Opposition politicians in Kenya say they have never had an easy time. Now, they add, the imposition of a "draconian" act by the government in the name of bringing the nation "relief," may give the president unfair advantage in the next elections.
With the successive failure of rains, this East African nation is experiencing the worst drought in years with urgent appeals for relief food being made.
By declaring a national disaster, opposition forces accuse President Daniel arap Moi of taking advantage of the nation's hardship by imposing the Preservation of National Security Act, a sweeping law dating back to Kenya's colonial British past.
Besides enabling the finance minister to waive import duties and taxes on essential food items such as corn, milk, and rice, it also gives the government sweeping emergency powers. The act allows the government to detain people, censor news reports, impose curfews, control meetings and processions, and remove diplomatic privileges.
The issue has provoked a public outcry from lawyers and church leaders, who accuse the government of using the drought disaster as a cover to gain unfair advantage in the run-up to presidential and parliamentary elections, due to be held later this year.
"This is quite sinister," says constitutional lawyer Gibson Kamau Kuria. "There was no need to declare a disaster to deal with this [drought]. It's like using a sledgehammer to kill a fly. There are other ways of coping with hunger. Somebody must have wanted emergency powers for political purposes." In the past, Mr. Kamau Kuria adds, the act had been used against prodemocracy and civil rights activists. Before the advent of multiparty democracy in 1992, Kenya held a large number of political prisoners in detention under provisions of the act.
Justifying the measures, an official statement accused opposition politicians of deliberately choosing to misinterpret the situation. "They are indeed jeopardizing the ability of willing international aid and relief agencies ... to readily mobilize support to supplement the government's efforts in giving relief to the needy," it said. The draconian regulations contained in the act would not necessarily be imposed, the statement continued.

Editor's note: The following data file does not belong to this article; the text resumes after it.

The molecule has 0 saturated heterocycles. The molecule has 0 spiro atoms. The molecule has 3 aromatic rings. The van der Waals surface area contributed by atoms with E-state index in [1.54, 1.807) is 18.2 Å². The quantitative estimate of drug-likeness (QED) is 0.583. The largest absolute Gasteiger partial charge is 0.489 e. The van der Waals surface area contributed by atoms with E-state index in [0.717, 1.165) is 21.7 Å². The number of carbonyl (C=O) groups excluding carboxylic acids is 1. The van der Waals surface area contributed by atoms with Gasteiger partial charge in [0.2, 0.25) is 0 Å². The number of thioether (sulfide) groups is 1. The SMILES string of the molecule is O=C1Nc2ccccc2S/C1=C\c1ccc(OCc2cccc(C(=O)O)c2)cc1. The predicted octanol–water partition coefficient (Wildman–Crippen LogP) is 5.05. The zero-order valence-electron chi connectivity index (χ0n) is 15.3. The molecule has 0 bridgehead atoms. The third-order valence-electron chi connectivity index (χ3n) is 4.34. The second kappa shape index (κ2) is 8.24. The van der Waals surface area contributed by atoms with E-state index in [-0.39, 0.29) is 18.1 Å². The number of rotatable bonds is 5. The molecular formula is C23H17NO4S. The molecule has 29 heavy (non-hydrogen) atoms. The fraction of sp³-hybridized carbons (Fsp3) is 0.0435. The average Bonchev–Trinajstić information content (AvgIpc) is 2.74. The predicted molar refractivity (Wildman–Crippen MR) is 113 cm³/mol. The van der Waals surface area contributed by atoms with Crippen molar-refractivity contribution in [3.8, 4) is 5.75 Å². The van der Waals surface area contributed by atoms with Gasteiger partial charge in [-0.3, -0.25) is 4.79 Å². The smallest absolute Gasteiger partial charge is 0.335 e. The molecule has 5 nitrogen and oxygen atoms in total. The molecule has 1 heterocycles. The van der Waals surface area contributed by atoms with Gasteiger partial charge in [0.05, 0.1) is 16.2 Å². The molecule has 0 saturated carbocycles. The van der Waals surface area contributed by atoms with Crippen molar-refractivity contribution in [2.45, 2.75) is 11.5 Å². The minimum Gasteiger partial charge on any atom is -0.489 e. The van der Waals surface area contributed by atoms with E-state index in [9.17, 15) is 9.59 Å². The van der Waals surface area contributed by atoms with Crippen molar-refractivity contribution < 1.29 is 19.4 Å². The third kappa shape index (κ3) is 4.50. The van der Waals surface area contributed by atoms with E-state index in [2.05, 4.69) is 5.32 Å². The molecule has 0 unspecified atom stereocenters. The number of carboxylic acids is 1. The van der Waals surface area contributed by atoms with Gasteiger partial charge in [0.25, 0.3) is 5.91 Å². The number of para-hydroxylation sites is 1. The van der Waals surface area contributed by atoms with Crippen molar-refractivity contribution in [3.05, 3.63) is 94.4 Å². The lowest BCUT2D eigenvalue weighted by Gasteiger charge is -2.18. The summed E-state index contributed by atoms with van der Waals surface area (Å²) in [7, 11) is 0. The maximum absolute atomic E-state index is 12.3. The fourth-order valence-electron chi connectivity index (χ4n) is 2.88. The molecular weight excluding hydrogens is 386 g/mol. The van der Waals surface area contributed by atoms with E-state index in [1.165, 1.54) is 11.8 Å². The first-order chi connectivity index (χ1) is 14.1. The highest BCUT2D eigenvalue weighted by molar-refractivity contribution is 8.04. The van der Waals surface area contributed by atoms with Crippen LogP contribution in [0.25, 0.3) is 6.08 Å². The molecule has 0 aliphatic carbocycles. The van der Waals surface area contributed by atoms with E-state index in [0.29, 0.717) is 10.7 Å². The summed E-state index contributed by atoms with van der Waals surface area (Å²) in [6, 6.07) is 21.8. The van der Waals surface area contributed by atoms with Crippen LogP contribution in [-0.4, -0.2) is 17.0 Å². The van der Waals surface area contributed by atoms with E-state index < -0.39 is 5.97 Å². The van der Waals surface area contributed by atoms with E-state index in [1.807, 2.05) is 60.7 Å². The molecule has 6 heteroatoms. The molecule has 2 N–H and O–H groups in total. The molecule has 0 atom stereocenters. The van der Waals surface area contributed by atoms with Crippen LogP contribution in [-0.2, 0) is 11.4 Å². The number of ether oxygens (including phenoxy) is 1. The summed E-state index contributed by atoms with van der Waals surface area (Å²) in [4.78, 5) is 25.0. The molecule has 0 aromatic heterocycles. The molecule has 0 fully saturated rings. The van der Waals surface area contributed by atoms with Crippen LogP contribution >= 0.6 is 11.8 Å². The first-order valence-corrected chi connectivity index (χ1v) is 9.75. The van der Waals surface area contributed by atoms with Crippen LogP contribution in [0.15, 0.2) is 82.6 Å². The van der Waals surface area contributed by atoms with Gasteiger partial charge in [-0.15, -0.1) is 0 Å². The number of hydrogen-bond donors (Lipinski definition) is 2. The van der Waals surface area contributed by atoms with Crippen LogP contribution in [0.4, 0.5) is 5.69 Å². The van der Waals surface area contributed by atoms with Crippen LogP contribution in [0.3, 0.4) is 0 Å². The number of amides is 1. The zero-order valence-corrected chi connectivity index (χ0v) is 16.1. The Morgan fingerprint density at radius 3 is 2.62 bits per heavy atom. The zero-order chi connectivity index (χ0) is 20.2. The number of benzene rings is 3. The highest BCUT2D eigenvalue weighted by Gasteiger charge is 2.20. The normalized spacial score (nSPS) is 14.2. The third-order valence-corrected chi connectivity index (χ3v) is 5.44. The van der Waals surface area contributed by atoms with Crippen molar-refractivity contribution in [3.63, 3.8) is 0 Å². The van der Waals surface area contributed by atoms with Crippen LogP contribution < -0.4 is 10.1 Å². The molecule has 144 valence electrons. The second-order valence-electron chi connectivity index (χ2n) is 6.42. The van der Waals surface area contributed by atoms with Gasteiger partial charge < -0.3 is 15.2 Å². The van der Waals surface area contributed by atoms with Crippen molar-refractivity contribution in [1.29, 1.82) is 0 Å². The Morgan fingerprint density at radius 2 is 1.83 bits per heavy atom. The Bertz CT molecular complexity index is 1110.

BUT among the charges and countercharges, the need for food relief is still acute. The government says it has placed 36 districts under a famine relief program. In a $12.3 million operation over six months, the UN's World Food Programme has begun providing food to nearly half a million people. Other foreign aid groups and local churches are also responding.
Observers say the charitable relief effort has had little to do with the new law. At the same time, however, they are worried by an increasingly hard-line attitude being taken towards government opponents.
This month, opposition members of parliament Paul Muite and Kiraitu Murungi were beaten and whipped by police trying to stop them addressing crowds in Nyeri, north of the capital Nairobi. Another opposition MP, Charity Ngilu, was charged in court with holding an illegal meeting in her own constituency. In another incident, a demonstration in Nairobi against police brutality was broken up by antiriot police armed with rifles and tear gas.
President Moi and his ruling Kenya African National Union (KANU) party are widely tipped to win this year's elections. But analysts say Moi, who has ruled since 1978, is determined to decimate the opposition by securing a big enough parliamentary majority to force through constitutional changes - such as the clause that otherwise makes his next term in office his last.
Kenya has six official opposition parties that share 78 seats in parliament. The ruling KANU party has 110 seats.